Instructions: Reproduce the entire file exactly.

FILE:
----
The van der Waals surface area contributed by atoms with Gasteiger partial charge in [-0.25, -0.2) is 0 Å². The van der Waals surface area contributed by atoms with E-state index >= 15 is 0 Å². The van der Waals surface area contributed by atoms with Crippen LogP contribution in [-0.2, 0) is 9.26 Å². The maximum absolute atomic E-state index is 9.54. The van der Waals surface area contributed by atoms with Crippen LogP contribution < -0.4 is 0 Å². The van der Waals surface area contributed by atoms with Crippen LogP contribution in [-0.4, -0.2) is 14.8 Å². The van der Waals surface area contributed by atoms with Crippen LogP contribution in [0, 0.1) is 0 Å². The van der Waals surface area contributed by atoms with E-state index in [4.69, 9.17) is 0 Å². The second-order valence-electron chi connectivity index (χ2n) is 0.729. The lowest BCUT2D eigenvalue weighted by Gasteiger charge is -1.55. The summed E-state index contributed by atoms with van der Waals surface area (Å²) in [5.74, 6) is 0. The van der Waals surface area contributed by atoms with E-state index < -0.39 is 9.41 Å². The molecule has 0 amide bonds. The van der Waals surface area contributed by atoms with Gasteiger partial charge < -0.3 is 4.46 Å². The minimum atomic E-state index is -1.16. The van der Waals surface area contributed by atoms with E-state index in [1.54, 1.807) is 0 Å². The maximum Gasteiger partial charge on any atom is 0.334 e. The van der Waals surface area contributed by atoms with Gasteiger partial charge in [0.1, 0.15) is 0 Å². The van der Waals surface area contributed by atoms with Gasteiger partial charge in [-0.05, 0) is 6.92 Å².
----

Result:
The van der Waals surface area contributed by atoms with Gasteiger partial charge in [-0.25, -0.2) is 0 Å². The van der Waals surface area contributed by atoms with E-state index >= 15 is 0 Å². The van der Waals surface area contributed by atoms with Crippen LogP contribution in [-0.2, 0) is 9.26 Å². The maximum absolute atomic E-state index is 9.54. The van der Waals surface area contributed by atoms with Crippen LogP contribution < -0.4 is 0 Å². The van der Waals surface area contributed by atoms with Crippen LogP contribution in [-0.4, -0.2) is 14.8 Å². The van der Waals surface area contributed by atoms with Crippen LogP contribution in [0, 0.1) is 0 Å². The van der Waals surface area contributed by atoms with E-state index in [4.69, 9.17) is 0 Å². The second-order valence-electron chi connectivity index (χ2n) is 0.729. The lowest BCUT2D eigenvalue weighted by Gasteiger charge is -1.55. The summed E-state index contributed by atoms with van der Waals surface area (Å²) in [5.74, 6) is 0. The van der Waals surface area contributed by atoms with E-state index < -0.39 is 9.41 Å². The molecule has 0 amide bonds. The van der Waals surface area contributed by atoms with Gasteiger partial charge < -0.3 is 4.46 Å². The minimum atomic E-state index is -1.16. The van der Waals surface area contributed by atoms with E-state index in [1.54, 1.807) is 0 Å². The maximum Gasteiger partial charge on any atom is 0.334 e. The van der Waals surface area contributed by atoms with Gasteiger partial charge in [0.1, 0.15) is 0 Å². The van der Waals surface area contributed by atoms with Gasteiger partial charge in [-0.05, 0) is 6.92 Å².